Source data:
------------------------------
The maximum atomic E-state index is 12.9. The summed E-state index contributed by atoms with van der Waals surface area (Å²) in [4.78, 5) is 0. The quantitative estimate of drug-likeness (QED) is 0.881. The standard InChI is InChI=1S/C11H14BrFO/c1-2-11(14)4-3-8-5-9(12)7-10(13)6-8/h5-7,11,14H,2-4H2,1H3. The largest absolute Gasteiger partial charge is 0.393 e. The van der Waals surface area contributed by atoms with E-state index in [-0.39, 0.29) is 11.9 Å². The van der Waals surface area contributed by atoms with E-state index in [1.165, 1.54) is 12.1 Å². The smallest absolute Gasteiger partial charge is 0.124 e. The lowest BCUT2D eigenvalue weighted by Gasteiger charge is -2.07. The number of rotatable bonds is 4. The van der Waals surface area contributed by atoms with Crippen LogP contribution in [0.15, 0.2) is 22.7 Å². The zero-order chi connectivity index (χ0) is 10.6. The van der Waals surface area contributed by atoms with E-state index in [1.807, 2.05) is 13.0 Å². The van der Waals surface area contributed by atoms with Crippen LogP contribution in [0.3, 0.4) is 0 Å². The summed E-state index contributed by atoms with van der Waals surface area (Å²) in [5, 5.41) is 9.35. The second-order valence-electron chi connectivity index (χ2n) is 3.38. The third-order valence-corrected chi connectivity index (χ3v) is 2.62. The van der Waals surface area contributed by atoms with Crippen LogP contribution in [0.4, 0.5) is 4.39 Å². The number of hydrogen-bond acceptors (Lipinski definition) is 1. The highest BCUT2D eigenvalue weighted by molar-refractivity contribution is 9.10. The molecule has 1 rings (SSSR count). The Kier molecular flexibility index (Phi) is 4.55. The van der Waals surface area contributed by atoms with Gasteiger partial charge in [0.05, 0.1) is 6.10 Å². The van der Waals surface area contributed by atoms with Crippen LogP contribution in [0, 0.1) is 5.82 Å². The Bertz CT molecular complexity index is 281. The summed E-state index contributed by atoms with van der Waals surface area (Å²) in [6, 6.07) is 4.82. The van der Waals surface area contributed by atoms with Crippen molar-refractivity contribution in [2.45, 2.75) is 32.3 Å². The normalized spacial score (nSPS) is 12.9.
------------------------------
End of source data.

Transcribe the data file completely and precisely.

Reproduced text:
The maximum atomic E-state index is 12.9. The summed E-state index contributed by atoms with van der Waals surface area (Å²) in [4.78, 5) is 0. The quantitative estimate of drug-likeness (QED) is 0.881. The standard InChI is InChI=1S/C11H14BrFO/c1-2-11(14)4-3-8-5-9(12)7-10(13)6-8/h5-7,11,14H,2-4H2,1H3. The largest absolute Gasteiger partial charge is 0.393 e. The van der Waals surface area contributed by atoms with E-state index in [-0.39, 0.29) is 11.9 Å². The van der Waals surface area contributed by atoms with E-state index in [1.165, 1.54) is 12.1 Å². The smallest absolute Gasteiger partial charge is 0.124 e. The lowest BCUT2D eigenvalue weighted by Gasteiger charge is -2.07. The number of rotatable bonds is 4. The van der Waals surface area contributed by atoms with Crippen LogP contribution in [0.15, 0.2) is 22.7 Å². The zero-order chi connectivity index (χ0) is 10.6. The van der Waals surface area contributed by atoms with E-state index in [1.807, 2.05) is 13.0 Å². The van der Waals surface area contributed by atoms with Crippen LogP contribution in [0.3, 0.4) is 0 Å². The summed E-state index contributed by atoms with van der Waals surface area (Å²) in [5, 5.41) is 9.35. The second-order valence-electron chi connectivity index (χ2n) is 3.38. The third-order valence-corrected chi connectivity index (χ3v) is 2.62. The van der Waals surface area contributed by atoms with Crippen LogP contribution in [0.4, 0.5) is 4.39 Å². The number of hydrogen-bond acceptors (Lipinski definition) is 1. The highest BCUT2D eigenvalue weighted by molar-refractivity contribution is 9.10. The molecule has 1 rings (SSSR count). The Kier molecular flexibility index (Phi) is 4.55. The van der Waals surface area contributed by atoms with Gasteiger partial charge in [0.05, 0.1) is 6.10 Å². The van der Waals surface area contributed by atoms with Crippen LogP contribution in [0, 0.1) is 5.82 Å². The Bertz CT molecular complexity index is 281. The summed E-state index contributed by atoms with van der Waals surface area (Å²) in [6, 6.07) is 4.82. The van der Waals surface area contributed by atoms with Crippen molar-refractivity contribution in [2.45, 2.75) is 32.3 Å². The normalized spacial score (nSPS) is 12.9.